In a conversation with healthcare activist Ady Barkan, Vice President Joe Biden, the presumptive Democratic nominee for U.S. president, committed to sharing COVID-19 vaccine technologies and ensuring patents do not stand in the way of other countries accessing life-saving vaccines if he is elected. Health Global Access Project (Health GAP) issued the following statements in response to the news.
Brook Baker, Professor of Law at Northeastern University and Health GAP Senior Policy Analyst, said:
“We must learn the lessons from the global AIDS pandemic, where Big Pharma’s price gouging and obstruction of cost-cutting generic competition resulted in countless preventable deaths in the global South, particularly in countries in sub-Saharan Africa. This first, welcome rhetorical step by Vice President Biden should be followed by a concrete plan to dismantle the misguided, dangerous current policy of ‘America first, everyone else to the back of the queue.’
“Biden must also show how he will overcome patent and other drug company monopolies to ensure adequate supplies of affordable vaccines both in the U.S. and around the world. Aggressively expanding manufacturing capacity to meet emergency needs should not be left to the companies – there should be full technology transfer to all capable manufacturers globally so that the world can collectively end this plague sooner rather than later.
“Pouring billions in public sector funding into Big Pharma’s research and development efforts, clinical trials, expansion of manufacturing capacity, and advance purchases of unproven medicines, while still allowing drug companies’ unfettered monopoly control over price and supply, guaranteeing impoverished people are condemned to more suffering and death, is morally wrong and a prescription for exacerbating and extending the COVID-19 pandemic.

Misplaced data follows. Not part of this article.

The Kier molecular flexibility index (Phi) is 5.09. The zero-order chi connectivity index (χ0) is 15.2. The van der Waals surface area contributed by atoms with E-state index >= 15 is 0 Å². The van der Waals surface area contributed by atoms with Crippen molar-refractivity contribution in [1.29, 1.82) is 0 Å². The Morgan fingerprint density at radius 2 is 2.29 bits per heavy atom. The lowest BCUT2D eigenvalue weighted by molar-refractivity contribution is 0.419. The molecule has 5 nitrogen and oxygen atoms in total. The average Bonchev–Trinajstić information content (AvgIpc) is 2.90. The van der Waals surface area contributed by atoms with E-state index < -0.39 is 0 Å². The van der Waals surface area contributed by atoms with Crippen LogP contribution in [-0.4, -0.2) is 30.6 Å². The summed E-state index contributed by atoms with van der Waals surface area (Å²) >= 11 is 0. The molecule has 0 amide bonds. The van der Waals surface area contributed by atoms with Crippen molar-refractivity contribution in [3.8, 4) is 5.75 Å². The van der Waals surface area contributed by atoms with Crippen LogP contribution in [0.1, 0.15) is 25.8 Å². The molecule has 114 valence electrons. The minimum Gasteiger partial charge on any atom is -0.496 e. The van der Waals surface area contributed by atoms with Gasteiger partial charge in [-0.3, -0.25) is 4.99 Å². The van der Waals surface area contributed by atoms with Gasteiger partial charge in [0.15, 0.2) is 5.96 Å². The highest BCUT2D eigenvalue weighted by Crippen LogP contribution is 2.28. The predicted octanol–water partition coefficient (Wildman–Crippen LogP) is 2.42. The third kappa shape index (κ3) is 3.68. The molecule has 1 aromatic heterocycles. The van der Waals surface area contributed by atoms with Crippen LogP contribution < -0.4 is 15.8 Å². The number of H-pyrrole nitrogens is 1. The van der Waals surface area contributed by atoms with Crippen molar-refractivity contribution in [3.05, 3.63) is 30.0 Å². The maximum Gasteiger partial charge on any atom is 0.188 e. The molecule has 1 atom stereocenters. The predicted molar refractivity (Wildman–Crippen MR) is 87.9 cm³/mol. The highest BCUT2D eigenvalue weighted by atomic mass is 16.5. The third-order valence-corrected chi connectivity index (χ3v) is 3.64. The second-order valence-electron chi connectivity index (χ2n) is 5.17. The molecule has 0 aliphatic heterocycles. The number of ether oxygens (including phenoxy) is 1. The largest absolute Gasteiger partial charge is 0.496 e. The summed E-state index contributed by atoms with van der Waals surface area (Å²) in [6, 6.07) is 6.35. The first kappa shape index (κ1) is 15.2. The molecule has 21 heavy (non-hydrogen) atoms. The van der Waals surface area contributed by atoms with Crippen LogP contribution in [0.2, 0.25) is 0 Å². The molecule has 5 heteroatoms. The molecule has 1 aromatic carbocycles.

“Committing resources for U.S. purchase of vaccines that will hopefully be free at the point of care is certainly wise, but the U.S. also needs to expand its global health funding both to ensure delivery of needed medical products for COVID-19, and also to make up for the huge disruptions of other global health programs including those addressing HIV, TB, and malaria. Political leaders should recognize that people in the U.S. are not only concerned about their own well-being, but the well-being of others. No one is safe from COVID-19 until we are all safe.”
Emily Sanderson, Health GAP National Organizer, U.S., said:
“COVID-19 technologies must be treated by the U.S. and all nations as global public goods. COVID-19 will continue to be a health threat for all of us as long as vaccines, treatments, diagnostics, and other technologies are not shared and widely-available to people around the world. Hoarding, nationalism, pushing people in low-, middle-income, and other upper-middle income countries to the back of the line, blocking healthcare workers’ access to life-saving personal protective equipment, and buying up supplies of current and prospective treatments, is a losing prescription for the American people. All candidates and elected officials should strongly affirm their support for and commitment to global health policies that advance the right to health for people in the U.S. and around the world.”
About Health GAP: Health GAP is an international advocacy organization dedicated to ensuring that all people living with HIV have access to affordable life sustaining medicines. Our team pairs pragmatic policy work with audacious grassroots action to win equitable access to treatment, care and prevention for people living with and affected by HIV worldwide. We are dedicated to eliminating barriers to universal access to affordable life sustaining medicines for people living with HIV/AIDS as key to a comprehensive strategy to confront and ultimately stop the AIDS pandemic. We believe that the human right to life and to health must prevail over the pharmaceutical industry’s excessive profits and expanding patent rights.